swords and sorcery, but that of matter and mind: the spatial world of
matter is clear and lucid, unblemished by neither flesh, nor falsity,
nor language, nor the social, while the world of the mind is purely and
exclusively machinic, bound by the rules of semiotic exchange,
algorithmic parsing, the perpetual deferral of signifiers, the
exploitation of political power, debasement, and alienation.

The recent censorship of Manhunt 2 is also a useful index into this
segregation effect as well as larger anxiety over ludic media. With
Manhunt the segregation effect appears through figures of violence. The
difficulty with the ongoing public controversy around the game is that
many politicians and opinion leaders assume that media violence is
univalent. This of course is not the case. In Manhunt there are (at
least) two types of violence: (1) machinic violence of the algorithm,
versus (2) images of tortured flesh. What is often overlooked is that
the "actual" violence in the game almost exclusively appears in the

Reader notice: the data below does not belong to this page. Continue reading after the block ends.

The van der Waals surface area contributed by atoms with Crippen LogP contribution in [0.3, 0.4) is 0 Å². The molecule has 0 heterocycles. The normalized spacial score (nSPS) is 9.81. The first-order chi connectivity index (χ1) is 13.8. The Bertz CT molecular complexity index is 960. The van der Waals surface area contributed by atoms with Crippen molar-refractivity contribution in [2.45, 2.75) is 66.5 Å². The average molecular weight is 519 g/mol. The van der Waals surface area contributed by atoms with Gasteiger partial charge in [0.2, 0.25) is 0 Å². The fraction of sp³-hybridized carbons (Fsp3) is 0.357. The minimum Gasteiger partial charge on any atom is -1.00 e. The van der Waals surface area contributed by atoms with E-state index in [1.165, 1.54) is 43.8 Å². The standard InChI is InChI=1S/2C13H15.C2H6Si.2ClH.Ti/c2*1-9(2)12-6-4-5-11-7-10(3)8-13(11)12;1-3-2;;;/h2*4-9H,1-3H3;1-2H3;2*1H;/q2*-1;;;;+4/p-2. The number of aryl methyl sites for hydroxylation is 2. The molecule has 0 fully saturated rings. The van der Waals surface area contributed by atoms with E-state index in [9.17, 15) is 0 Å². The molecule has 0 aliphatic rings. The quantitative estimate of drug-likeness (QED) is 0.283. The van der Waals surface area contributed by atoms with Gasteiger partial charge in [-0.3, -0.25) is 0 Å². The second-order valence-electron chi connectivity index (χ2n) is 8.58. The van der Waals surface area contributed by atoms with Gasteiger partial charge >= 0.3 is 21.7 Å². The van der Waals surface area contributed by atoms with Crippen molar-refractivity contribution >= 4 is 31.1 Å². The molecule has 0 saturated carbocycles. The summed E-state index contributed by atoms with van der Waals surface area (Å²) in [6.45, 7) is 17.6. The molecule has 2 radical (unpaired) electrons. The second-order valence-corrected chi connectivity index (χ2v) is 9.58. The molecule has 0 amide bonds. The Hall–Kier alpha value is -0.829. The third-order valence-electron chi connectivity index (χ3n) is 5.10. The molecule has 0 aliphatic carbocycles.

second register: the violence is mediated through a foregrounding of
low-resolution video aesthetics and/or optical spectacle in general. The
"actual" violence comes in the most in-actual modality: inert optical
spectacle. At the same time, the "normal" play of the game is relatively
non-violent vis-a-vis gore, guts and all the rest. The normal game play
is about stealth and shadows, safe spaces versus hostile spaces, the
collision detection between "dark" zones and "light" zones. Algorithms
have their own special brand of violence, but it has nothing to do with
crowbars and chainsaws. Algorithmic violence is a question of the
regulation of flows, behavior modeling and preemption, the selective
creation and prohibition of "worlds," not to mention the physiological
violence of repetitive stress disorder, the trauma of twenty-four-seven
work cycles, and so on. So an argument about the segregation effect in
Manhunt is really an argument about the divorce of algorithmic violence
from spectacular violence. The question one must answer today,
particularly in the wake of the non-event of Abu Ghraib, is: Do images
of tortured flesh have any power any more?

Second, previewed by the first, is the question of the interface itself.
The key issue with the "four moments of gamic action," and the real
reason why it is a useful framework, is that it gives center stage to
the nondiegetic. We have always known of the importance of the
nondiegetic, at least since ancient times (Homer's "Sing in me Muse...";
Genette's "paratext"). But today's media objects, games in particular,
have a special relationship to the nondiegetic. Would it be too
reductive to say that the nondiegetic realm is the same as the
algorithmic realm? The two domains are clearly related. (I've suggested